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Crypto Industry to Standardise its Regulations

Discussions on rejig gather pace; board for self-regulation, code of conduct on agenda

Ashwin Manikandan & Apoorva Mittal


India’s nascent cryptocurrency industry will overhaul and standardise its disclosure and compliance mechanisms in a bid to establish itself as a legitimate business in the eyes of legacy financial players.

The effort has gathered pace after the Reserve Bank of India (RBI) made it clear banks should not apply its April 2018 circular — struck down by the Supreme Court in 2020 — to penalise customers for dealing in cryptocurrencies.

Leading cryptocurrency exchanges, including WazirX, CoinDCX and CoinSwitch Kuber, have partnered with the Internet and Mobile Association of India (IAMAI) to set up an advisory board to implement a code of conduct for the industry, people aware of the matter told ET.

The board will be set up under the Blockchain and Crypto Assets Council (BACC), part of IAMAI, and will act as a self-regulatory organisation for the sector.

The code, in the works since last year, will be applicable to all member cryptocurrency exchanges. It will include standardised annual audits, routine disclosures of company information and funding, repeat know your customer (KYC) checks, improved data storage standards as well as a reassessment of customer risk profile, the sources said.

The board will liaison with regulatory and supervisory authorities, such as the Financial Intelligence Unit and the RBI, to flag suspicious transaction.

‘Welcome Better Due Diligence’

The board – which will comprise three to four external members – will also create a mechanism to certify exchanges that comply with its criteria.

“India’s cryptocurrency industry is young and burgeoning. There must be adequate balance between regulations and supervision to allow companies to grow,” said Navin Surya, emeritus chairman of the Payments Council of India and a member of BACC’s advisory board.

“The central bank’s directive to banks in its 2018 circular…offers much-needed clarity. The industry welcomes steps to improve due diligence and regulations,” he added.

According to sources, the proposals are in “discussion phase” and the attempt is to bring India’s scattered and informal crypto and blockchain ecosystem under one standard authority.

“As we speak, the board is still getting set up and the roles/responsibilities have yet to be distributed. Till now… exchanges and the association have only agreed for a code of conduct and the full-blown self-regulatory code is being drafted,” said Sathvik Vishwanath, cofounder and chief executive of crypto exchange Unocoin and a member of BACC.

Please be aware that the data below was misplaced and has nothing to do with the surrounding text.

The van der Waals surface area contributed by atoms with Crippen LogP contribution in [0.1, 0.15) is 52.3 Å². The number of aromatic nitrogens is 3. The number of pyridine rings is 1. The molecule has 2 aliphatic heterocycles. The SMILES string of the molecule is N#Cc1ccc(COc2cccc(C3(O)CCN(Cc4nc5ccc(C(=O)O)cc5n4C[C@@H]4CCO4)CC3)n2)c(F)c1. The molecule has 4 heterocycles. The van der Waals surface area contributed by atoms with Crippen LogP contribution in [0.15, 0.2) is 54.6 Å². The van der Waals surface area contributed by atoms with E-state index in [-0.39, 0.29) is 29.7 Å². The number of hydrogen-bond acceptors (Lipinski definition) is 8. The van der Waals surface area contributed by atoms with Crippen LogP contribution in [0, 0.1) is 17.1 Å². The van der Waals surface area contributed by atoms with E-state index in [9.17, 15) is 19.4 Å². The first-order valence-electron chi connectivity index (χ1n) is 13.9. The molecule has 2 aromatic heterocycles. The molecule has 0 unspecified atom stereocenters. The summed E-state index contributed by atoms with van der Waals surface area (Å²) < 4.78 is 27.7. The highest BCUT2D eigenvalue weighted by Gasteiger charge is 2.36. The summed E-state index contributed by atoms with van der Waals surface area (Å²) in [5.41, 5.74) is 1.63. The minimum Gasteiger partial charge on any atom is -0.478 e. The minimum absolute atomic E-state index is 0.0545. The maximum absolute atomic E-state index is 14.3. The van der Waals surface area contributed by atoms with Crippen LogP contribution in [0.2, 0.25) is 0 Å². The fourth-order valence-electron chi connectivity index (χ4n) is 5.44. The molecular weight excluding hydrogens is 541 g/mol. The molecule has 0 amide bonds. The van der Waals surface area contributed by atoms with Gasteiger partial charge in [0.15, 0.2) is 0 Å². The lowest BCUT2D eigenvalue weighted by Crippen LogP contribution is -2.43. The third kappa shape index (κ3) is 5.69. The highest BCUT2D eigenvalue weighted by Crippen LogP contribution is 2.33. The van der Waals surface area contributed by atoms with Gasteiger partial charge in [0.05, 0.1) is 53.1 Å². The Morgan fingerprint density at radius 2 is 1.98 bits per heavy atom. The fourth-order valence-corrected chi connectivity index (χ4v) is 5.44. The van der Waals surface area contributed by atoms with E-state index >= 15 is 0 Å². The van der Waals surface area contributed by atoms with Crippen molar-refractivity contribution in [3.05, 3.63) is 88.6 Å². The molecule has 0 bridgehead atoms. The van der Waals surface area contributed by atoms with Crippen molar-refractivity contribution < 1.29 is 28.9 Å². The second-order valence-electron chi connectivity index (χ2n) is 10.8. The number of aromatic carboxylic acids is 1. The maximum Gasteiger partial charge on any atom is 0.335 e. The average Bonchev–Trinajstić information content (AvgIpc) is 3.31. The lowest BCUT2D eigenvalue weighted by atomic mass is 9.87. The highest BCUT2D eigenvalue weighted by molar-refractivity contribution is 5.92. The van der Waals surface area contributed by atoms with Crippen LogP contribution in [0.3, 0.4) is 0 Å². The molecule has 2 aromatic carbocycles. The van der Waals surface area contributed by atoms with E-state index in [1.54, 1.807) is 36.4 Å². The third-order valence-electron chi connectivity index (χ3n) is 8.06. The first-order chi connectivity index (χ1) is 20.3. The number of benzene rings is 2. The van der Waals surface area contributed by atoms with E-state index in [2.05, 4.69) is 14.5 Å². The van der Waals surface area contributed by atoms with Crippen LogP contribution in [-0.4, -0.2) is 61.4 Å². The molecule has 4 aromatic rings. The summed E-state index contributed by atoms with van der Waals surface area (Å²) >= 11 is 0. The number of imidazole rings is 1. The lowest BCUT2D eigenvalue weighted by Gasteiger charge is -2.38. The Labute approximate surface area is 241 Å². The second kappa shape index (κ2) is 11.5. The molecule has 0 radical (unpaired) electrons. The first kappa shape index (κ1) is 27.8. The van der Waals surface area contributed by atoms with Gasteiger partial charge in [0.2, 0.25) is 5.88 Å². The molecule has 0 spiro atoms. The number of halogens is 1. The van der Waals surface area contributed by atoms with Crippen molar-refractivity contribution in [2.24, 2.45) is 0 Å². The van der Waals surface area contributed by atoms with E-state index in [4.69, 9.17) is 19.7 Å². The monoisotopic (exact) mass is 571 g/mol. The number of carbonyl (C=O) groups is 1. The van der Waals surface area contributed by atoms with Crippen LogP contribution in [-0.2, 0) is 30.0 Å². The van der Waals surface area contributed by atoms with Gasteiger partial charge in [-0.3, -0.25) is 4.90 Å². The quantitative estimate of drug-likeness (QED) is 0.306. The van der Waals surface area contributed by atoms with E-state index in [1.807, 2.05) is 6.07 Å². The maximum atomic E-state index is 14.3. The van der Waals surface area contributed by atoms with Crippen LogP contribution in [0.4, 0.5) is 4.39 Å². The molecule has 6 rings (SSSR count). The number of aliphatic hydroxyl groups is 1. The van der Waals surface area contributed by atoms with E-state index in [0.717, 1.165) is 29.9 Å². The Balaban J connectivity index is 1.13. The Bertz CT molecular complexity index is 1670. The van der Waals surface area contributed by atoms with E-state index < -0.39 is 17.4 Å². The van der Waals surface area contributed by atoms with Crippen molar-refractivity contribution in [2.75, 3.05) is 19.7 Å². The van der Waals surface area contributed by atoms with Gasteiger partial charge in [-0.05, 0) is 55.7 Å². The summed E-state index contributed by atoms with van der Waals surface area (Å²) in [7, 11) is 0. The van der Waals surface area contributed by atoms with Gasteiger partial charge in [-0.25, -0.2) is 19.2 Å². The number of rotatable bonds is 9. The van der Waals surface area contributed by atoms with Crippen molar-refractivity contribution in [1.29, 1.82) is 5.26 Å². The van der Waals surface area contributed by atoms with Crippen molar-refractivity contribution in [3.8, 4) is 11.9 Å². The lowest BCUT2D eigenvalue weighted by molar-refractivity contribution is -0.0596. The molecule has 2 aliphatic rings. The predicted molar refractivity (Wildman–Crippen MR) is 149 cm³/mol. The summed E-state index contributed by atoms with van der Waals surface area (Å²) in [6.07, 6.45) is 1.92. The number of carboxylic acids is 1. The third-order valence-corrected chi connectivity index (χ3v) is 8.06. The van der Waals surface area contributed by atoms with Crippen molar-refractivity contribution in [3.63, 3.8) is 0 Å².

BACC has 12-15 exchanges and several smaller blockchain and crypto startups.

Discussions picked up momentum earlier this week, with meetings among chief executives and compliance officers of leading IAMAI members over formalising the governing board.

The Internet and Mobile Association of India (IAMAI) declined to comment.


Several challenges needed to be overcome first, sources said. For instance, none of the Big Four auditing firms in India currently offers auditing services for cryptocurrency.

There is no exact number of cryptocurrency firms operating in India. It is estimated that at least 50 are actively onboarding customers and collectively processing transactions worth over ₹15,000 crore annually.

Interest in cryptocurrency has increased over the last 15 months in tandem with the bull run of bitcoin and other virtual assets globally. There is, however, no legislation or regulatory code yet to govern this ecosystem, leading to confusion among customers, businesses and financial institutions providing banking services.

In the last few months, several leading banks and payment gateways pulled the plug on cryptocurrency transactions, citing unclear regulations. Some banks cautioned customers and payment intermediaries citing the RBI’s 2018 circular, though it was struck down by the top court after IAMAI and crypto exchanges filed a petition.

“Cryptocurrency is a lucrative business for payment gateways. But proper due diligence on lines of KYC, money laundering and terrorism financing checks are necessary before we onboard these businesses,” said Vishwas Patel, chief executive of CCAvenue, a payment gateway.

Two bankers told ET on condition of anonymity that they would reassess the situation and take a fresh call following the RBI clarification. “Several banks lack technical expertise, at this point, to make supervisory assessment on these transactions. We are studying it, like all other banks,” a senior executive at a leading bank said.

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